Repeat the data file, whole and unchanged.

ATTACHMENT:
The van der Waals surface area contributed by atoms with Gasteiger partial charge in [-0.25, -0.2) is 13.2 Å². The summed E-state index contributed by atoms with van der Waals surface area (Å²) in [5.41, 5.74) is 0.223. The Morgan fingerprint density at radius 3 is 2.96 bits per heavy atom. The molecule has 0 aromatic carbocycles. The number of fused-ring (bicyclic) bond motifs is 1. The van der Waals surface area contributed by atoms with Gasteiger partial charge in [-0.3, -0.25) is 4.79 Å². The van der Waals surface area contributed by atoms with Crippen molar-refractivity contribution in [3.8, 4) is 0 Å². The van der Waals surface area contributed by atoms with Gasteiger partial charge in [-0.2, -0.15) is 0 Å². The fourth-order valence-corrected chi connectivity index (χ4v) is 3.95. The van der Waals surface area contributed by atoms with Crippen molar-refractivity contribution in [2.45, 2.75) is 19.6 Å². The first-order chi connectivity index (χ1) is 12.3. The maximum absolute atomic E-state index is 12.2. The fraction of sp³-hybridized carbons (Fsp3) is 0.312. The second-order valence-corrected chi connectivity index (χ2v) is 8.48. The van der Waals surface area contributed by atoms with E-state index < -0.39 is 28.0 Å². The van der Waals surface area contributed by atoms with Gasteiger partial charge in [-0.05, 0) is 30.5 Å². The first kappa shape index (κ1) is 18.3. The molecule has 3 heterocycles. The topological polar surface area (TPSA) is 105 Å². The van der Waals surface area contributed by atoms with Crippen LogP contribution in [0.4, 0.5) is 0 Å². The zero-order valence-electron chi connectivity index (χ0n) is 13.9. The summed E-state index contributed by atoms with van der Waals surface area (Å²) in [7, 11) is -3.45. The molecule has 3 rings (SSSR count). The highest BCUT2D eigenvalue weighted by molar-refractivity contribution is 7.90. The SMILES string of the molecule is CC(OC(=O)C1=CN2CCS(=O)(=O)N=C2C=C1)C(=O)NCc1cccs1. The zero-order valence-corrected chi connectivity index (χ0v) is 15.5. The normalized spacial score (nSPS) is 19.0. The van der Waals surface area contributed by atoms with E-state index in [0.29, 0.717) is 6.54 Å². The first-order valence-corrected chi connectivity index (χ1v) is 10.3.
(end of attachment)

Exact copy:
The van der Waals surface area contributed by atoms with Gasteiger partial charge in [-0.25, -0.2) is 13.2 Å². The summed E-state index contributed by atoms with van der Waals surface area (Å²) in [5.41, 5.74) is 0.223. The Morgan fingerprint density at radius 3 is 2.96 bits per heavy atom. The molecule has 0 aromatic carbocycles. The number of fused-ring (bicyclic) bond motifs is 1. The van der Waals surface area contributed by atoms with Gasteiger partial charge in [-0.3, -0.25) is 4.79 Å². The van der Waals surface area contributed by atoms with Crippen molar-refractivity contribution in [3.8, 4) is 0 Å². The van der Waals surface area contributed by atoms with Gasteiger partial charge in [-0.2, -0.15) is 0 Å². The fourth-order valence-corrected chi connectivity index (χ4v) is 3.95. The van der Waals surface area contributed by atoms with Crippen molar-refractivity contribution in [2.45, 2.75) is 19.6 Å². The first-order chi connectivity index (χ1) is 12.3. The maximum absolute atomic E-state index is 12.2. The fraction of sp³-hybridized carbons (Fsp3) is 0.312. The second-order valence-corrected chi connectivity index (χ2v) is 8.48. The van der Waals surface area contributed by atoms with E-state index < -0.39 is 28.0 Å². The van der Waals surface area contributed by atoms with Gasteiger partial charge in [-0.05, 0) is 30.5 Å². The first kappa shape index (κ1) is 18.3. The molecule has 3 heterocycles. The topological polar surface area (TPSA) is 105 Å². The van der Waals surface area contributed by atoms with Crippen LogP contribution in [0.4, 0.5) is 0 Å². The zero-order valence-electron chi connectivity index (χ0n) is 13.9. The summed E-state index contributed by atoms with van der Waals surface area (Å²) in [7, 11) is -3.45. The molecule has 3 rings (SSSR count). The highest BCUT2D eigenvalue weighted by molar-refractivity contribution is 7.90. The SMILES string of the molecule is CC(OC(=O)C1=CN2CCS(=O)(=O)N=C2C=C1)C(=O)NCc1cccs1. The zero-order valence-corrected chi connectivity index (χ0v) is 15.5. The normalized spacial score (nSPS) is 19.0. The van der Waals surface area contributed by atoms with E-state index in [0.29, 0.717) is 6.54 Å². The first-order valence-corrected chi connectivity index (χ1v) is 10.3.